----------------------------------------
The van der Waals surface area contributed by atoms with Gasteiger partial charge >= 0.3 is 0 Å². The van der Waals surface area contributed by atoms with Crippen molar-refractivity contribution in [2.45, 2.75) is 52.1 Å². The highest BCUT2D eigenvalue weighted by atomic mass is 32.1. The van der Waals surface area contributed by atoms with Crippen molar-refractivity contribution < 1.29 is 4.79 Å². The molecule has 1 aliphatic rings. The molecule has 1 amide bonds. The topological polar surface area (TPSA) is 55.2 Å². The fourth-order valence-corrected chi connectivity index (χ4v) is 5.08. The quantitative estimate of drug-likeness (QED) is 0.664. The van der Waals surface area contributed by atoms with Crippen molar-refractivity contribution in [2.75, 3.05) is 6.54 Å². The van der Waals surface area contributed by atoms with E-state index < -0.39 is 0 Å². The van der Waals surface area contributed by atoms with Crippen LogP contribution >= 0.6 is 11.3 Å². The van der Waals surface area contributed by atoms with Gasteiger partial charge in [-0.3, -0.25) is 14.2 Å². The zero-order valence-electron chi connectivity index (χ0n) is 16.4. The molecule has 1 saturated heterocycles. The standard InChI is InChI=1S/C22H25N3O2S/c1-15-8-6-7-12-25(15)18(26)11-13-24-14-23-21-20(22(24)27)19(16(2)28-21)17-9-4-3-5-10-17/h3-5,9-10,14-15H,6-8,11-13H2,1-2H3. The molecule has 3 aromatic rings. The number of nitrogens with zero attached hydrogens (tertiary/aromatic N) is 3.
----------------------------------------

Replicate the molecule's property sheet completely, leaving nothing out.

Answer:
The van der Waals surface area contributed by atoms with Gasteiger partial charge >= 0.3 is 0 Å². The van der Waals surface area contributed by atoms with Crippen molar-refractivity contribution in [2.45, 2.75) is 52.1 Å². The highest BCUT2D eigenvalue weighted by atomic mass is 32.1. The van der Waals surface area contributed by atoms with Crippen molar-refractivity contribution < 1.29 is 4.79 Å². The molecule has 1 aliphatic rings. The molecule has 1 amide bonds. The topological polar surface area (TPSA) is 55.2 Å². The fourth-order valence-corrected chi connectivity index (χ4v) is 5.08. The quantitative estimate of drug-likeness (QED) is 0.664. The van der Waals surface area contributed by atoms with Crippen molar-refractivity contribution in [2.75, 3.05) is 6.54 Å². The van der Waals surface area contributed by atoms with E-state index < -0.39 is 0 Å². The van der Waals surface area contributed by atoms with Crippen LogP contribution >= 0.6 is 11.3 Å². The van der Waals surface area contributed by atoms with Gasteiger partial charge in [-0.3, -0.25) is 14.2 Å². The zero-order valence-electron chi connectivity index (χ0n) is 16.4. The molecule has 1 saturated heterocycles. The standard InChI is InChI=1S/C22H25N3O2S/c1-15-8-6-7-12-25(15)18(26)11-13-24-14-23-21-20(22(24)27)19(16(2)28-21)17-9-4-3-5-10-17/h3-5,9-10,14-15H,6-8,11-13H2,1-2H3. The molecule has 3 aromatic rings. The number of nitrogens with zero attached hydrogens (tertiary/aromatic N) is 3.